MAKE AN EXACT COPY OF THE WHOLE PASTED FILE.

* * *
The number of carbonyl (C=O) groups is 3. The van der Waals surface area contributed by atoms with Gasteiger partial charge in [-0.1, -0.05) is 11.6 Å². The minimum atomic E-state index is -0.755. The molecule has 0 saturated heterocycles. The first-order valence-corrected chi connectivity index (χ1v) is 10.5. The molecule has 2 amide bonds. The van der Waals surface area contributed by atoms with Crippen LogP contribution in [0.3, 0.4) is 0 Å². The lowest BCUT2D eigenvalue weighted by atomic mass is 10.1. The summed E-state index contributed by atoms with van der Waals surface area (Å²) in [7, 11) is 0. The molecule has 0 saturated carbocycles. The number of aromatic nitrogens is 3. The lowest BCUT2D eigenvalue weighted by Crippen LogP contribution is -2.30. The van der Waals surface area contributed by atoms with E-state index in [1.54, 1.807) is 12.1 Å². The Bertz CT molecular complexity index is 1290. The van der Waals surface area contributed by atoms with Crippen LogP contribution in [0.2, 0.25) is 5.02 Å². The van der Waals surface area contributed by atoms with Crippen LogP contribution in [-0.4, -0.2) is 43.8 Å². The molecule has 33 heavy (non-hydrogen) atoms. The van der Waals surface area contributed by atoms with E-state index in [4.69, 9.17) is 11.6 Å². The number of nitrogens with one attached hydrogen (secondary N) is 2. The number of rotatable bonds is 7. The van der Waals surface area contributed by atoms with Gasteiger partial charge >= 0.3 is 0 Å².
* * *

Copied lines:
The number of carbonyl (C=O) groups is 3. The van der Waals surface area contributed by atoms with Gasteiger partial charge in [-0.1, -0.05) is 11.6 Å². The minimum atomic E-state index is -0.755. The molecule has 0 saturated heterocycles. The first-order valence-corrected chi connectivity index (χ1v) is 10.5. The molecule has 2 amide bonds. The van der Waals surface area contributed by atoms with Crippen LogP contribution in [0.3, 0.4) is 0 Å². The lowest BCUT2D eigenvalue weighted by atomic mass is 10.1. The summed E-state index contributed by atoms with van der Waals surface area (Å²) in [7, 11) is 0. The molecule has 0 saturated carbocycles. The number of aromatic nitrogens is 3. The lowest BCUT2D eigenvalue weighted by Crippen LogP contribution is -2.30. The van der Waals surface area contributed by atoms with E-state index in [1.54, 1.807) is 12.1 Å². The Bertz CT molecular complexity index is 1290. The van der Waals surface area contributed by atoms with Crippen LogP contribution in [0.2, 0.25) is 5.02 Å². The van der Waals surface area contributed by atoms with Crippen LogP contribution in [-0.4, -0.2) is 43.8 Å². The molecule has 33 heavy (non-hydrogen) atoms. The van der Waals surface area contributed by atoms with E-state index in [4.69, 9.17) is 11.6 Å². The number of nitrogens with one attached hydrogen (secondary N) is 2. The number of rotatable bonds is 7. The van der Waals surface area contributed by atoms with Gasteiger partial charge >= 0.3 is 0 Å².